Manchester, 244 pp., £19.50, April 1985, 0 7190 1752 1
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Alternative Shakespeares 
edited by John Drakakis.
Methuen, 252 pp., £10.50, July 1985, 0 416 36850 6
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Shakespeare and Others 
by S. Schoenbaum.
Scolar, 285 pp., £25, May 1985, 0 85967 691 9
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Illustrations of the English Stage 1580-1642 
by R.A. Foakes.
Scolar, 180 pp., £35, February 1985, 0 85967 684 6
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Shakespeare: The ‘Lost Years’ 
by E.A.J. Honigmann.
Manchester, 172 pp., £17.50, April 1985, 0 7190 1743 2
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... political repression may be dubious, it cannot be denied that it yields some interesting insights. Terence Hawkes, Christopher Norris and Jacqueline Rose show how the attempts of some influential Shakespeare critics to reduce the plays to coherent unified structures break down as the gaps and contradictions of the texts are carried over by an uncanny ...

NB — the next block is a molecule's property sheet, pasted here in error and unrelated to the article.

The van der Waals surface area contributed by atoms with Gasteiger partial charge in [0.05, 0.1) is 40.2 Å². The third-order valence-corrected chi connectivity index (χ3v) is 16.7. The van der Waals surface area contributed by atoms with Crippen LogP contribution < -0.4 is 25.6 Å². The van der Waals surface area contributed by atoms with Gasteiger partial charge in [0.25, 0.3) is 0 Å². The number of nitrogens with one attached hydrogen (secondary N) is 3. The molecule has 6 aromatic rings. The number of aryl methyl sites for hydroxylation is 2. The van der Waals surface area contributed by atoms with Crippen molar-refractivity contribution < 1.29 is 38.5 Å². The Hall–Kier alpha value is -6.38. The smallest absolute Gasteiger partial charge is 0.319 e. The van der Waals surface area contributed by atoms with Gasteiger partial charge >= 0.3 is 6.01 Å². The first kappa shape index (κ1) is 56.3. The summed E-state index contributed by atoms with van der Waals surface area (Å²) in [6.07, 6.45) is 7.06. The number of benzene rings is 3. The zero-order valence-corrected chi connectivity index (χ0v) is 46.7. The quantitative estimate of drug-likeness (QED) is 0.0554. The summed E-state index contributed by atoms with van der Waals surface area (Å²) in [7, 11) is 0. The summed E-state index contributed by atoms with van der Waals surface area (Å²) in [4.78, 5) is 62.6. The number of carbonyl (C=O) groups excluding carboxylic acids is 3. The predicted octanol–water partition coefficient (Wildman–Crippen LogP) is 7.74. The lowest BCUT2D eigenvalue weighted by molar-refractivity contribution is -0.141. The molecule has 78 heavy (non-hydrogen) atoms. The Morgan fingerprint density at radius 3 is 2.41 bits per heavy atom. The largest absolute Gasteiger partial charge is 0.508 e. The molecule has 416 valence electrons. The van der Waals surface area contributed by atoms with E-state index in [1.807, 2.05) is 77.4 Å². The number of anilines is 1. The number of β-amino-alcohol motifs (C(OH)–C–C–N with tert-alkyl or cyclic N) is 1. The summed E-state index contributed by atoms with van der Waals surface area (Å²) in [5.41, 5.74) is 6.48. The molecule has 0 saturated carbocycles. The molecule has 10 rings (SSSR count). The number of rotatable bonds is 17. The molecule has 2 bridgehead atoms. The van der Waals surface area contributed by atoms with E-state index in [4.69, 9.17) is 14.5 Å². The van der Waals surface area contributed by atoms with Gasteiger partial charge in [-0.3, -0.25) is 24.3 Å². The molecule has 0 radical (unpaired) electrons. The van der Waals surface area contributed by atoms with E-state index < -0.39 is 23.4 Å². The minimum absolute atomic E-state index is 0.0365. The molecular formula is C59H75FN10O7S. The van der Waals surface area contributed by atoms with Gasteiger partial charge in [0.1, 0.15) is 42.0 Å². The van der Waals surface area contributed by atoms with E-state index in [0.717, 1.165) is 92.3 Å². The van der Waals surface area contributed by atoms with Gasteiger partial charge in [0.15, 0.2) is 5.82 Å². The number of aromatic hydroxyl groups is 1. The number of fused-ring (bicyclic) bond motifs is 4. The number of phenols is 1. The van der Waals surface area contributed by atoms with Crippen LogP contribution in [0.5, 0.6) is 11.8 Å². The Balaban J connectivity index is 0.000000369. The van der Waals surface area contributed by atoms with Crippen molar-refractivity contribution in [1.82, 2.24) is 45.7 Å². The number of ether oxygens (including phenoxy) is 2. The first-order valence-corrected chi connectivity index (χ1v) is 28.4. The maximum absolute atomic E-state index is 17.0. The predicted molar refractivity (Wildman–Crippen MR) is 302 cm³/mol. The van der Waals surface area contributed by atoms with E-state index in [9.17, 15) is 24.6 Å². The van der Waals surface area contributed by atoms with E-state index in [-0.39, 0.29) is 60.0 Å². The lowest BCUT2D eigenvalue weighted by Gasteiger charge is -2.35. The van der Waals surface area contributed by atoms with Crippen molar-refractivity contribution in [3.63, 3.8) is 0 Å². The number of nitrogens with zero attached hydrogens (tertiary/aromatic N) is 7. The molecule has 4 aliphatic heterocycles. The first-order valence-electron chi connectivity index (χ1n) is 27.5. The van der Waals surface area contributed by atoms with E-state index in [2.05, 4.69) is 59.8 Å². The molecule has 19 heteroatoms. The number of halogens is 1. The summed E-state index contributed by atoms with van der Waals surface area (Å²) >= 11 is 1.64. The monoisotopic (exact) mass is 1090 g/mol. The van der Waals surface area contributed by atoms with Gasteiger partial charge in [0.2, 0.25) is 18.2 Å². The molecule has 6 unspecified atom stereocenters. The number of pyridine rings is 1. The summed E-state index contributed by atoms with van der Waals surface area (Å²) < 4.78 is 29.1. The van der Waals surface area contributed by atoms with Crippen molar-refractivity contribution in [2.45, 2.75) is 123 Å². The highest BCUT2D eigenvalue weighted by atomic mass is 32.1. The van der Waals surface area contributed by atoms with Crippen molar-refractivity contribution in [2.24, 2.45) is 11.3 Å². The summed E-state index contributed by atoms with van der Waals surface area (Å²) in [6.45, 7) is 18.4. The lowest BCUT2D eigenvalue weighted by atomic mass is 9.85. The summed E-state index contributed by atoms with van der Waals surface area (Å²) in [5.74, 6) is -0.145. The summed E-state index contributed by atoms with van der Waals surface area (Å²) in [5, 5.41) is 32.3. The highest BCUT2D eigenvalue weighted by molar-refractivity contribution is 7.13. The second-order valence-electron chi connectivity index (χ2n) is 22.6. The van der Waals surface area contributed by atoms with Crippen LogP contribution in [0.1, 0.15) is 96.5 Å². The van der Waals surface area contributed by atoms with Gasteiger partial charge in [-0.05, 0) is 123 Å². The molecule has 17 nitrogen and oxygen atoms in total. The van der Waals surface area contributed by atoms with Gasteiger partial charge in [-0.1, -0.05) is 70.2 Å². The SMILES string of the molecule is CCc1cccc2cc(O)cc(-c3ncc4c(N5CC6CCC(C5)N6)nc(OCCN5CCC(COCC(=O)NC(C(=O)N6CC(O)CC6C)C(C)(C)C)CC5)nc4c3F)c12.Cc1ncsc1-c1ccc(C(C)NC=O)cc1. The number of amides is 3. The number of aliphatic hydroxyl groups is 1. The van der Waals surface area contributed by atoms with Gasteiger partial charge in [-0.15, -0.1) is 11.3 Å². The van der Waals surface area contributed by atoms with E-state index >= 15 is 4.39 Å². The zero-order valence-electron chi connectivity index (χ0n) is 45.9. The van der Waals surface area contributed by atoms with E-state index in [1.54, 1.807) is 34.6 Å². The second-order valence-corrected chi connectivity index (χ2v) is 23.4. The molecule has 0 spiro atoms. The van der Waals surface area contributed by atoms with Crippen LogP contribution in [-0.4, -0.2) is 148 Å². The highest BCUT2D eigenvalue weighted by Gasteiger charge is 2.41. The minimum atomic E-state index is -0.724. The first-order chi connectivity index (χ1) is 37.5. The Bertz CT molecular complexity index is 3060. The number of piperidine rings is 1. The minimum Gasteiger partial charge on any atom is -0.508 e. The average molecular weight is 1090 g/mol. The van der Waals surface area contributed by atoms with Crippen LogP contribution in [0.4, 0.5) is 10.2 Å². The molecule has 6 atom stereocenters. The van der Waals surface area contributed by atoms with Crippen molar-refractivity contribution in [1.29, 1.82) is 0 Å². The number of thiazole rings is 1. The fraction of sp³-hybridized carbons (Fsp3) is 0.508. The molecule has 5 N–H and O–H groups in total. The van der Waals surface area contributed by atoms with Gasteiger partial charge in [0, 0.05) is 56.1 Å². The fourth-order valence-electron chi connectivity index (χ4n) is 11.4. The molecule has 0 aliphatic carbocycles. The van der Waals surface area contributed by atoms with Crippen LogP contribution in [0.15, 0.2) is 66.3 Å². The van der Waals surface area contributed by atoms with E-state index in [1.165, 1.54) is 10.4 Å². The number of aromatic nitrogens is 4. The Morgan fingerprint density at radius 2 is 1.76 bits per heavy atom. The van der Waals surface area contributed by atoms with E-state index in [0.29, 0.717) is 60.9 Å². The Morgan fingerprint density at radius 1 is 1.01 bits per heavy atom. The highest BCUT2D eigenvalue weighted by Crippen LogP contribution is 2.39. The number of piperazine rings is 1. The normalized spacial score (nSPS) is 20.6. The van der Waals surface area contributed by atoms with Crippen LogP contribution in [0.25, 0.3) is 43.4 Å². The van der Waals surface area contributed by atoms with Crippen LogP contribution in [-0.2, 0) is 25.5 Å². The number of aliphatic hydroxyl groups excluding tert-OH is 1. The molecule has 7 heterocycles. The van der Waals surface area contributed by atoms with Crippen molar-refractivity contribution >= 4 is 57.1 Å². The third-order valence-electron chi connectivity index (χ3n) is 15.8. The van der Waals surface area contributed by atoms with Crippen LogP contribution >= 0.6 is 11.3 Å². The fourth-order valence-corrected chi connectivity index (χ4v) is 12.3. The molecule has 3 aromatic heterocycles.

Sod off, readers

John Sutherland, 26 September 1991

Rude Words: A Discursive History of the London Library 
by John Wells.
Macmillan, 240 pp., £17.50, September 1991, 0 333 47519 4
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Swearing: A Social History of Foul Language, Oaths and Profanity in English 
by Geoffrey Hughes.
Blackwell, 283 pp., £16.95, August 1991, 0 631 16593 2
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... of a lowering of tone. In a letter to the London Review of Books (21 November 1985), Professor Terence Hawkes curtly dismissed Professor Graham Hough with the words “piss off.” ’ According to Hughes, ‘Hawkes’s notoriously churlish performance combined cowardice with insult, since his whole letter ...

Diary

John Kerrigan: Lost Shakespeare, 6 February 1986

... ah, such pastoral broodings, never far from chthonic nationalism, are unprogressive. As Professor Terence ‘Piss off’ Hawkes has shown,* to identify Shakespeare with an essential England can lead to crude imperialism. Let me recommend his essay, though I note with concern its recurrent urino-genital images. By now it’s ...